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Declining reproductive success in seabirds is a red flag for ocean health

To investigate reproductive success in seabirds, researchers have analyzed more than 50 years of breeding records for 67 species worldwide. The study shows that many seabirds in the Northern Hemisphere are struggling to breed, and the conditions in the Southern Hemisphere are beginning to follow suit.

The experts report that reproductive success has decreased over the past half century for fish-eating seabirds north of the equator. The greater impacts in this region are tied to climate change and human activities, like overfishing.

Study co-author P. Dee Boersma is the director of the Center for Ecosystem Sentinels and a professor of Biology at the University of Washington. She noted that many scientists view seabirds as sentinels of habitat health because their lives and well-being depend on sound conditions both on land and at sea.

“Seabirds travel long distances – some going from one hemisphere to the other – chasing their food in the ocean,” said Professor Boersma. “This makes them very sensitive to changes in things like ocean productivity, often over a large area.”

Furthermore, seabirds congregate at particular sites along coasts to breed and rear their young, which makes them vulnerable to changing shore and surface conditions and restricts how far they can travel for food while still successfully raising their chicks, explained Professor Boersma.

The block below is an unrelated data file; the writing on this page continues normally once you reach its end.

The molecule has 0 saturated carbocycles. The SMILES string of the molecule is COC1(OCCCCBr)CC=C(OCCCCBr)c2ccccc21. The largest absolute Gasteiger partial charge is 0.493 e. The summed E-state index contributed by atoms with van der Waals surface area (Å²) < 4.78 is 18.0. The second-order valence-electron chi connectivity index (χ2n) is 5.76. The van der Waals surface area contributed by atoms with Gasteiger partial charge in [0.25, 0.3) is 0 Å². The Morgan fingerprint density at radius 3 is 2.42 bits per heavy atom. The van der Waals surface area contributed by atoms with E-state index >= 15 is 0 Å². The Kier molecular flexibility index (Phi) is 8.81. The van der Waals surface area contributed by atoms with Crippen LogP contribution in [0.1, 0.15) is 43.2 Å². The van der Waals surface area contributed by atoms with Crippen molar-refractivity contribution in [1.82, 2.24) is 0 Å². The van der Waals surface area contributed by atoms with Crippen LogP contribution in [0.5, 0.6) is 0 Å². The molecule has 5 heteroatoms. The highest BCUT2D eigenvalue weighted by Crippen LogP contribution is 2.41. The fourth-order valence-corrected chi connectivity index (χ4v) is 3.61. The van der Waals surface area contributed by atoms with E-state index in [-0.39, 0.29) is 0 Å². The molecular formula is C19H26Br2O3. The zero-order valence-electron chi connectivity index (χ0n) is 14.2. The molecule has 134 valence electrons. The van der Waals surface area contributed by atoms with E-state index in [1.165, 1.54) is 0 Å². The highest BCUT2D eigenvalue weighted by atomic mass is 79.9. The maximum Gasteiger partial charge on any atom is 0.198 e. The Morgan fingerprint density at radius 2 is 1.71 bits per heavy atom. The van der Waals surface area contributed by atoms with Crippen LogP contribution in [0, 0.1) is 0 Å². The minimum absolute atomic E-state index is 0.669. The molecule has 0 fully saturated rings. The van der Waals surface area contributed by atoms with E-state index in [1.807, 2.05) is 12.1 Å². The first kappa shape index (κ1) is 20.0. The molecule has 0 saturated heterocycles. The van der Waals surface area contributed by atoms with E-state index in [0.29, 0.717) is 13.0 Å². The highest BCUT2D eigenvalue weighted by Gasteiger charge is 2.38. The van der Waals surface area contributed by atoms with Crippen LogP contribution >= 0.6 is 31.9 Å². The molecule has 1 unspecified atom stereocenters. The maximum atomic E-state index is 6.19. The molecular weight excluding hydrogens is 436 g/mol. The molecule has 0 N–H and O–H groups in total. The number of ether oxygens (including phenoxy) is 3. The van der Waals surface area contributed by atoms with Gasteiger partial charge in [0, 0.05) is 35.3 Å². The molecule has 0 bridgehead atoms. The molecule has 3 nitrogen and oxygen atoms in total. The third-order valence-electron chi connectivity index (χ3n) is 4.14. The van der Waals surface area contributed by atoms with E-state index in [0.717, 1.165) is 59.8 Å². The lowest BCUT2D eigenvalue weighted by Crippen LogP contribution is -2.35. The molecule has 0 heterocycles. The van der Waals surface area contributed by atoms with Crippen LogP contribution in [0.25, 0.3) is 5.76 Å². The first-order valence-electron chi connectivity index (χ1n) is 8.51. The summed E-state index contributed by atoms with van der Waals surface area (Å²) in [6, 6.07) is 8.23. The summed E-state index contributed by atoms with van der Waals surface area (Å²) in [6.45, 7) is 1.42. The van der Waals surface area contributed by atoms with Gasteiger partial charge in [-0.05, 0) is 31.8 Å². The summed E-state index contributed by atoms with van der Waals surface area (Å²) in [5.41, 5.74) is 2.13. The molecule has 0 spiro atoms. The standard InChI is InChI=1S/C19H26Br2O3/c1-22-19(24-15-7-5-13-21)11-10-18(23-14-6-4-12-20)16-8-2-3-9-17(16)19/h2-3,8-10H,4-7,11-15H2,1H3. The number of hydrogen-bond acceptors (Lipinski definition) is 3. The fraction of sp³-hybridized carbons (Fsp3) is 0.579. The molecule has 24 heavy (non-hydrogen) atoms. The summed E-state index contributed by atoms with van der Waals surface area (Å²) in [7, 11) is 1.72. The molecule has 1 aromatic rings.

The research shows that the diets of seabirds play a major role in their ability to rear chicks. Reproductive success was found to decline among fish-eating seabirds in the north, and also among surface-feeding birds in both hemispheres, over the course of the study period. 

The experts believe that changing environmental conditions are to blame. Climate change is causing more frequent and more extreme events like heat waves. A long term marine heat wave in 2015-2016 caused one million murres to starve to death. In the ocean, seabirds face other threats as well.

“They have to compete with us for food. They can get caught in our fishing nets. They eat our plastic, which they think is food,” said Professor Boersma. “All of these factors can kill off large numbers of long-lived seabirds.”

“What’s also at stake is the health of fish populations such as salmon and cod, as well as marine mammals and large invertebrates, such as squid, that are eating the same small forage fish and plankton that seabirds eat,” said study co-author William Sydeman of the Farallon Institute. 

“When seabirds aren’t doing well, this is a red flag that something bigger is happening below the ocean’s surface which is concerning because we depend on healthy oceans for quality of life.”

The team found high variability in reproductive success among species, which means that additional research is needed to understand all the factors that shape feeding and breeding among seabirds.

“By knowing what is important to a species for success, we can make the world a better place for its survival,” said Professor Boersma.

The study is published in the journal Science.

By Chrissy Sexton, Staff Writer

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